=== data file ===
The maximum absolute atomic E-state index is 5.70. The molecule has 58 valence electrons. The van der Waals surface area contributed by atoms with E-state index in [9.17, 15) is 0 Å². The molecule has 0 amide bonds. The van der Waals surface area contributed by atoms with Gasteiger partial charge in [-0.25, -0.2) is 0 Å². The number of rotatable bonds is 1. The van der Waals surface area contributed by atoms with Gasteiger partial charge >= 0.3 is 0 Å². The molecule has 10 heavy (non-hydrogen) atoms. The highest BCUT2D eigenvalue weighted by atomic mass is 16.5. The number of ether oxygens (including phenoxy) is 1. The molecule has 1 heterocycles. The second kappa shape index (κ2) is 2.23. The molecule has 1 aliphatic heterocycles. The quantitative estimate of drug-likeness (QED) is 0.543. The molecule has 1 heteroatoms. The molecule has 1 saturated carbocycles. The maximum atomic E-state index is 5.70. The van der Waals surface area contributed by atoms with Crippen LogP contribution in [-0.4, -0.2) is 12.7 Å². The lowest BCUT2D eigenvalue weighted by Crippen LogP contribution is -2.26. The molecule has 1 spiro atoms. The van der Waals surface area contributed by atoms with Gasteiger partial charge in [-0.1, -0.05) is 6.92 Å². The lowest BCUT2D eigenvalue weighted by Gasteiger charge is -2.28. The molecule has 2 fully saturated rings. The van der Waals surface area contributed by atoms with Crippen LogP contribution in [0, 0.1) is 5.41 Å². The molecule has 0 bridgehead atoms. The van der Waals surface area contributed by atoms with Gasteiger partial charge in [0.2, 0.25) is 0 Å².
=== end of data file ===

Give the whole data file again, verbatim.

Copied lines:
The maximum absolute atomic E-state index is 5.70. The molecule has 58 valence electrons. The van der Waals surface area contributed by atoms with E-state index in [9.17, 15) is 0 Å². The molecule has 0 amide bonds. The van der Waals surface area contributed by atoms with Gasteiger partial charge in [-0.25, -0.2) is 0 Å². The number of rotatable bonds is 1. The van der Waals surface area contributed by atoms with Gasteiger partial charge >= 0.3 is 0 Å². The molecule has 10 heavy (non-hydrogen) atoms. The highest BCUT2D eigenvalue weighted by atomic mass is 16.5. The number of ether oxygens (including phenoxy) is 1. The molecule has 1 heterocycles. The second kappa shape index (κ2) is 2.23. The molecule has 1 aliphatic heterocycles. The quantitative estimate of drug-likeness (QED) is 0.543. The molecule has 1 heteroatoms. The molecule has 1 saturated carbocycles. The maximum atomic E-state index is 5.70. The van der Waals surface area contributed by atoms with Crippen LogP contribution in [-0.4, -0.2) is 12.7 Å². The lowest BCUT2D eigenvalue weighted by Crippen LogP contribution is -2.26. The molecule has 1 spiro atoms. The van der Waals surface area contributed by atoms with Gasteiger partial charge in [-0.1, -0.05) is 6.92 Å². The lowest BCUT2D eigenvalue weighted by Gasteiger charge is -2.28. The molecule has 2 fully saturated rings. The van der Waals surface area contributed by atoms with Crippen LogP contribution in [0, 0.1) is 5.41 Å². The molecule has 0 bridgehead atoms. The van der Waals surface area contributed by atoms with Gasteiger partial charge in [0.2, 0.25) is 0 Å².